Removing one’s shoes is a deeply rooted tradition across many Asian and Middle Eastern cultures. Every visitor to a Japanese home, for example, will leave their shoes inside a genkan—a kind of porch with a raised border intended to prevent any negative ki (the equivalent of chi, or energy) from entering. The genkan also acts as a psychological gateway between the outside and inside worlds: As well as a mark of respect for the host, removing one’s shoes is symbolic of leaving one’s worries—as well as germs—at the door.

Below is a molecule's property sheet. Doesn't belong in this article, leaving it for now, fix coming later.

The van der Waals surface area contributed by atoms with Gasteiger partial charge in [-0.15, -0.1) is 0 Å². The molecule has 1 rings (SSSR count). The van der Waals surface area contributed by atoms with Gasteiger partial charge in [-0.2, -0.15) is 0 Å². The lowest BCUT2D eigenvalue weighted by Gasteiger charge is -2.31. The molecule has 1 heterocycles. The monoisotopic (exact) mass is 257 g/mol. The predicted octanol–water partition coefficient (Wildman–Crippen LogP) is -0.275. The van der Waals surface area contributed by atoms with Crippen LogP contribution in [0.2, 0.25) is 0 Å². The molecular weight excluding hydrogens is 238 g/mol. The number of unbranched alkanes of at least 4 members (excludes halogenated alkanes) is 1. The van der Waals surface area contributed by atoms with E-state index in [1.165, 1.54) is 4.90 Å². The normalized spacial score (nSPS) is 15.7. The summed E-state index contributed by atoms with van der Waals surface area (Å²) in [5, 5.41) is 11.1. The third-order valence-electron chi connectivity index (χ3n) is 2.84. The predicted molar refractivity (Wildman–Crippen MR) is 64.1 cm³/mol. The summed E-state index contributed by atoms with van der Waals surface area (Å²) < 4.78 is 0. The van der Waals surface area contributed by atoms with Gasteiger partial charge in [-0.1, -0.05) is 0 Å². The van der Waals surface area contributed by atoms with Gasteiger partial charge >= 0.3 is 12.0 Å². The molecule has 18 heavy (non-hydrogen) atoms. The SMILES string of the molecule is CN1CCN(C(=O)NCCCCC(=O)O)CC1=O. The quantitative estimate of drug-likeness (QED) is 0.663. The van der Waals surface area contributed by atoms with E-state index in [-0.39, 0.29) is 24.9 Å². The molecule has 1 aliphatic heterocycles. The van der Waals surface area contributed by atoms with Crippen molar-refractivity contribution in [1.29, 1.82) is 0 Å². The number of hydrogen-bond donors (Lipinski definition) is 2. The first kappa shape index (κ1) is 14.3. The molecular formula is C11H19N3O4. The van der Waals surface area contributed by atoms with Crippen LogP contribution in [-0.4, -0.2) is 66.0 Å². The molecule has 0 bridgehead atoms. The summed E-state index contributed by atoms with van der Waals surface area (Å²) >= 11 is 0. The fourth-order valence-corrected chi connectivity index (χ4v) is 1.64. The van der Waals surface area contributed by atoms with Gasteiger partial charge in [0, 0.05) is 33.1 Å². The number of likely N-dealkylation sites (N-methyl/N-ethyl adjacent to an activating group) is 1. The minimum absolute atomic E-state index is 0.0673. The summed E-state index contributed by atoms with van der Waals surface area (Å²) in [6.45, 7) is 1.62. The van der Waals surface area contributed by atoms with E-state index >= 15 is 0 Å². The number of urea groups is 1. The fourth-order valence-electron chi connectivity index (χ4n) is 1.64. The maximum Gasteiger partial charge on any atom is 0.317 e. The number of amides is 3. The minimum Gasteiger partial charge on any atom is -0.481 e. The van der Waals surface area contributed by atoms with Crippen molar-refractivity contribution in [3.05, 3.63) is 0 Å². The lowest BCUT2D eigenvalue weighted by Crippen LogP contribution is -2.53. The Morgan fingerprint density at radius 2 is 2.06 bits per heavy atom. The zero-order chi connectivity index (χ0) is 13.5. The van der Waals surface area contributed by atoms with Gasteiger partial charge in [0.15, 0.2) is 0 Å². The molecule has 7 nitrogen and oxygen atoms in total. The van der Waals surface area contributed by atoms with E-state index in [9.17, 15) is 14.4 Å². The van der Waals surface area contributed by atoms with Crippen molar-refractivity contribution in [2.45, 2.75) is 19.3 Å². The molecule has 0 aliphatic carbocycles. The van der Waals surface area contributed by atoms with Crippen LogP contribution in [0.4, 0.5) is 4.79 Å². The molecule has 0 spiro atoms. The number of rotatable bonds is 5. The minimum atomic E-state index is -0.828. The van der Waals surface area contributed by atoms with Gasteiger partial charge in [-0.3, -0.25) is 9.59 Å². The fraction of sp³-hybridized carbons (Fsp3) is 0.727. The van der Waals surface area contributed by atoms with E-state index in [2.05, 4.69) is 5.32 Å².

A World of Difference

  • Photography Xiaopeng Yuan
  • Styling Zinn Zhou
  • Words John Ovans

A fun lesson in cultural faux pas.

Issue 49

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Arts & Culture, Fashion

  • Photography Xiaopeng Yuan
  • Styling Zinn Zhou
  • Words John Ovans

SHOES OFF

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